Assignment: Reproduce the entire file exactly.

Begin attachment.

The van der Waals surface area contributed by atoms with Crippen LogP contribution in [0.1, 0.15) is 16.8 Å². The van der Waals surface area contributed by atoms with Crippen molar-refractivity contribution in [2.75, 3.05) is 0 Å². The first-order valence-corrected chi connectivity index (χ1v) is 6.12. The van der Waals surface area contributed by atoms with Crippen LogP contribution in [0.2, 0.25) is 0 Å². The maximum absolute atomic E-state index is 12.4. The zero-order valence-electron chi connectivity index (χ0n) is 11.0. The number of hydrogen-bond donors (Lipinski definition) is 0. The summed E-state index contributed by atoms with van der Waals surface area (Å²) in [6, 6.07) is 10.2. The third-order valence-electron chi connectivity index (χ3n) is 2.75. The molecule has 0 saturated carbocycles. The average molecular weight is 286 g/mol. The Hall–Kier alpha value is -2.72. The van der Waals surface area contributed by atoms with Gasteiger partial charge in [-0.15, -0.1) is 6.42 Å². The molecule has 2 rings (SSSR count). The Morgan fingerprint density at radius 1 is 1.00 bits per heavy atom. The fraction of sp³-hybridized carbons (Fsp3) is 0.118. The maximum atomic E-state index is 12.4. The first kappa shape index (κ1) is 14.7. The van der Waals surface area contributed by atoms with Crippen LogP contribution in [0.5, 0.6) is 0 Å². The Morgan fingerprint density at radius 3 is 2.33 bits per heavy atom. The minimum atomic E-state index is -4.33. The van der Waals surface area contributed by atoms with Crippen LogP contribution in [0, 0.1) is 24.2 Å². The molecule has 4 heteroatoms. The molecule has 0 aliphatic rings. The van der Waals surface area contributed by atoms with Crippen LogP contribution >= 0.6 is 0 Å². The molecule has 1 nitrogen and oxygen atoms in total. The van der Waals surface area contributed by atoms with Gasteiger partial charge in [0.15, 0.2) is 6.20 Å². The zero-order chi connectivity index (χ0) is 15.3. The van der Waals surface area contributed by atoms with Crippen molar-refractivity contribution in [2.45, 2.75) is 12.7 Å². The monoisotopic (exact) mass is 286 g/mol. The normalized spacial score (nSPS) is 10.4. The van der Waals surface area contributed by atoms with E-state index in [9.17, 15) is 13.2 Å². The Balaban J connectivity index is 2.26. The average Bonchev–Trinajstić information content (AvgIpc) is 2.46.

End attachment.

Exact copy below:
The van der Waals surface area contributed by atoms with Crippen LogP contribution in [0.1, 0.15) is 16.8 Å². The van der Waals surface area contributed by atoms with Crippen molar-refractivity contribution in [2.75, 3.05) is 0 Å². The first-order valence-corrected chi connectivity index (χ1v) is 6.12. The van der Waals surface area contributed by atoms with Crippen LogP contribution in [0.2, 0.25) is 0 Å². The maximum absolute atomic E-state index is 12.4. The zero-order valence-electron chi connectivity index (χ0n) is 11.0. The number of hydrogen-bond donors (Lipinski definition) is 0. The summed E-state index contributed by atoms with van der Waals surface area (Å²) in [6, 6.07) is 10.2. The third-order valence-electron chi connectivity index (χ3n) is 2.75. The molecule has 0 saturated carbocycles. The average molecular weight is 286 g/mol. The Hall–Kier alpha value is -2.72. The van der Waals surface area contributed by atoms with Gasteiger partial charge in [-0.15, -0.1) is 6.42 Å². The molecule has 2 rings (SSSR count). The Morgan fingerprint density at radius 1 is 1.00 bits per heavy atom. The fraction of sp³-hybridized carbons (Fsp3) is 0.118. The maximum atomic E-state index is 12.4. The first kappa shape index (κ1) is 14.7. The van der Waals surface area contributed by atoms with Crippen LogP contribution in [0.5, 0.6) is 0 Å². The Morgan fingerprint density at radius 3 is 2.33 bits per heavy atom. The minimum atomic E-state index is -4.33. The van der Waals surface area contributed by atoms with Crippen LogP contribution in [0, 0.1) is 24.2 Å². The molecule has 4 heteroatoms. The molecule has 0 aliphatic rings. The van der Waals surface area contributed by atoms with Crippen LogP contribution >= 0.6 is 0 Å². The molecule has 1 nitrogen and oxygen atoms in total. The van der Waals surface area contributed by atoms with Gasteiger partial charge in [0.15, 0.2) is 6.20 Å². The zero-order chi connectivity index (χ0) is 15.3. The van der Waals surface area contributed by atoms with Crippen molar-refractivity contribution in [2.45, 2.75) is 12.7 Å². The monoisotopic (exact) mass is 286 g/mol. The normalized spacial score (nSPS) is 10.4. The van der Waals surface area contributed by atoms with E-state index in [9.17, 15) is 13.2 Å². The Balaban J connectivity index is 2.26. The average Bonchev–Trinajstić information content (AvgIpc) is 2.46.